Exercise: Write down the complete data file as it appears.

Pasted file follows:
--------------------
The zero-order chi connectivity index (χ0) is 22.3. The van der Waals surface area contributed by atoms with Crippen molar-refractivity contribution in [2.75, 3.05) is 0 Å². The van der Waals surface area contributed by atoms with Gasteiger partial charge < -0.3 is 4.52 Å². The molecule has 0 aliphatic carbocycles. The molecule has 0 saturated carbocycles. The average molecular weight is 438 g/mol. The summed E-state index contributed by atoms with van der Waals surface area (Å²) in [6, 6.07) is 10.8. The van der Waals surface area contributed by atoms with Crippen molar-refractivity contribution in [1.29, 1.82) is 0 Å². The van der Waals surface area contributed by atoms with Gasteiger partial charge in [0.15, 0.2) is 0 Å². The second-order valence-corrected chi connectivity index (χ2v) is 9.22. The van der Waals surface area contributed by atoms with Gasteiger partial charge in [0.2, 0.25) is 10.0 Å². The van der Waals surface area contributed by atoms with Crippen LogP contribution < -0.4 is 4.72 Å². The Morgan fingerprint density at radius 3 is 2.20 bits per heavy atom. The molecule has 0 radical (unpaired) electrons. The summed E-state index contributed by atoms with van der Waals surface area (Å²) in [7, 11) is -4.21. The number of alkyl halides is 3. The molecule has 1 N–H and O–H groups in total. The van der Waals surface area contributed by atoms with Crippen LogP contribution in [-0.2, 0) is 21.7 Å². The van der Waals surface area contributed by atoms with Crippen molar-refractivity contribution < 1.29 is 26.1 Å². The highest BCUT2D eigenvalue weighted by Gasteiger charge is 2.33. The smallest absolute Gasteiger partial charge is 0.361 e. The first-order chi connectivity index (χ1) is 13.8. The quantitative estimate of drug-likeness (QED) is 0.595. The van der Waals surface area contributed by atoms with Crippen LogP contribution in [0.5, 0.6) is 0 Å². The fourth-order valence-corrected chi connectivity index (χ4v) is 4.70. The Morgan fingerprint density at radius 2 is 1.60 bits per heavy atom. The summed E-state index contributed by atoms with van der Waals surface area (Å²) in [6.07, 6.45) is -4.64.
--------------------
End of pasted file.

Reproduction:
The zero-order chi connectivity index (χ0) is 22.3. The van der Waals surface area contributed by atoms with Crippen molar-refractivity contribution in [2.75, 3.05) is 0 Å². The van der Waals surface area contributed by atoms with Gasteiger partial charge < -0.3 is 4.52 Å². The molecule has 0 aliphatic carbocycles. The molecule has 0 saturated carbocycles. The average molecular weight is 438 g/mol. The summed E-state index contributed by atoms with van der Waals surface area (Å²) in [6, 6.07) is 10.8. The van der Waals surface area contributed by atoms with Crippen molar-refractivity contribution in [1.29, 1.82) is 0 Å². The van der Waals surface area contributed by atoms with Gasteiger partial charge in [0.15, 0.2) is 0 Å². The second-order valence-corrected chi connectivity index (χ2v) is 9.22. The van der Waals surface area contributed by atoms with Gasteiger partial charge in [0.2, 0.25) is 10.0 Å². The van der Waals surface area contributed by atoms with Crippen LogP contribution < -0.4 is 4.72 Å². The Morgan fingerprint density at radius 3 is 2.20 bits per heavy atom. The molecule has 0 radical (unpaired) electrons. The summed E-state index contributed by atoms with van der Waals surface area (Å²) in [7, 11) is -4.21. The number of alkyl halides is 3. The molecule has 1 N–H and O–H groups in total. The van der Waals surface area contributed by atoms with Crippen LogP contribution in [-0.2, 0) is 21.7 Å². The van der Waals surface area contributed by atoms with Crippen molar-refractivity contribution < 1.29 is 26.1 Å². The highest BCUT2D eigenvalue weighted by Gasteiger charge is 2.33. The smallest absolute Gasteiger partial charge is 0.361 e. The first-order chi connectivity index (χ1) is 13.8. The quantitative estimate of drug-likeness (QED) is 0.595. The van der Waals surface area contributed by atoms with Crippen LogP contribution in [0.5, 0.6) is 0 Å². The fourth-order valence-corrected chi connectivity index (χ4v) is 4.70. The Morgan fingerprint density at radius 2 is 1.60 bits per heavy atom. The summed E-state index contributed by atoms with van der Waals surface area (Å²) in [6.07, 6.45) is -4.64.